When we return an instance of the RouteInformation with a path segment, we should not forget to start the location with a slash. In the code snippet above, the section path is missing the initial / character. Hence we see unexpected browser history management. Below is the correct recording with correct browser history management after we add / to the beginning of the location string.

Note that in both recordings although the URLs in the address bar are identical, the browser history is totally different. Here is the full source code for the RouteInformationParser class:

RouterDelegate

Reacting to URL updates

Once the RouteInformation is parsed, the configuration is passed to the setNewRoutePath method of the RouterDelegate . Here we update the values held in the _unknownStateNotifier , _colorCodeNotifier , and _shapeBorderTypeNotifier according to the new configuration. Then the Router widget calls the build method of the RouterDelegate to receive the new navigation stack-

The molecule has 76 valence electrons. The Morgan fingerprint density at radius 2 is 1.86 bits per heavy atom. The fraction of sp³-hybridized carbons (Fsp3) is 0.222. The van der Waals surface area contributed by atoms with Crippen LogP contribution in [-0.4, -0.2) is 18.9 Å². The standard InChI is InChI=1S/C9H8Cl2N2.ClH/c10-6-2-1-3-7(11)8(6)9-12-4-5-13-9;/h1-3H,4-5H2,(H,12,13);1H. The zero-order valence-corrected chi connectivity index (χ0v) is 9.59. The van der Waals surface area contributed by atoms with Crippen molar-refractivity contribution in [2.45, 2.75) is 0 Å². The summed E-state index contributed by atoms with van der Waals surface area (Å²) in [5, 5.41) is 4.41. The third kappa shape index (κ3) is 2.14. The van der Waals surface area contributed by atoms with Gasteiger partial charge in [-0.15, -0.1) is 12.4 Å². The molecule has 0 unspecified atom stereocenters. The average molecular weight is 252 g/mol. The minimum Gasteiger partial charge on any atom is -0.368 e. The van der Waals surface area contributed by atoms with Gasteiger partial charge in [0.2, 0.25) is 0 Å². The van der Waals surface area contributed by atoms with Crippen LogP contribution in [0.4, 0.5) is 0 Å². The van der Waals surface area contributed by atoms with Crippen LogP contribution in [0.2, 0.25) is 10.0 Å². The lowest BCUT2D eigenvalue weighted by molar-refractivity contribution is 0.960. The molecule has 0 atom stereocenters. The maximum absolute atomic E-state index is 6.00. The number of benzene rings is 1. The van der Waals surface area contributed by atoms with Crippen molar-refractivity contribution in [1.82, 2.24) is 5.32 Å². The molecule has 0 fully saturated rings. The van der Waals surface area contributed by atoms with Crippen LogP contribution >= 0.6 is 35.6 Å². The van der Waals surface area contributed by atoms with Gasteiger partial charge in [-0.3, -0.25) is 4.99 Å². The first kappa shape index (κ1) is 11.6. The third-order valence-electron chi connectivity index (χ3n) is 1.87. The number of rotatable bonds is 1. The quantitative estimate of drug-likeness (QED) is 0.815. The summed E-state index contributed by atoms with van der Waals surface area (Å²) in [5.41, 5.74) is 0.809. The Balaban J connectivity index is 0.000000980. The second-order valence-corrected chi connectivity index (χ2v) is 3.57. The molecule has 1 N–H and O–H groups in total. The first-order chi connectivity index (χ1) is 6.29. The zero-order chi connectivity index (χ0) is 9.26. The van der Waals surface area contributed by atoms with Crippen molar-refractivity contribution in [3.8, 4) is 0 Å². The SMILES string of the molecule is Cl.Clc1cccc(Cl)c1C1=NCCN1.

Reporting the Configuration

When the Router widget asks for the current app configuration, we construct the corresponding SinglePageAppConfiguration according to the values held in the _unknownStateNotifier , _colorCodeNotifier , and _shapeBorderTypeNotifier .

Here is the full source code for the RouterDelegate :

Conclusion

In this article, we studied restoring and parsing URLs that contain query parameters. This is the last part of this series. I hope you enjoyed all the articles.

If you liked this article, please press the clap button, and star the Github repository of the sample apps.

Flutter and Android Mobile App Developer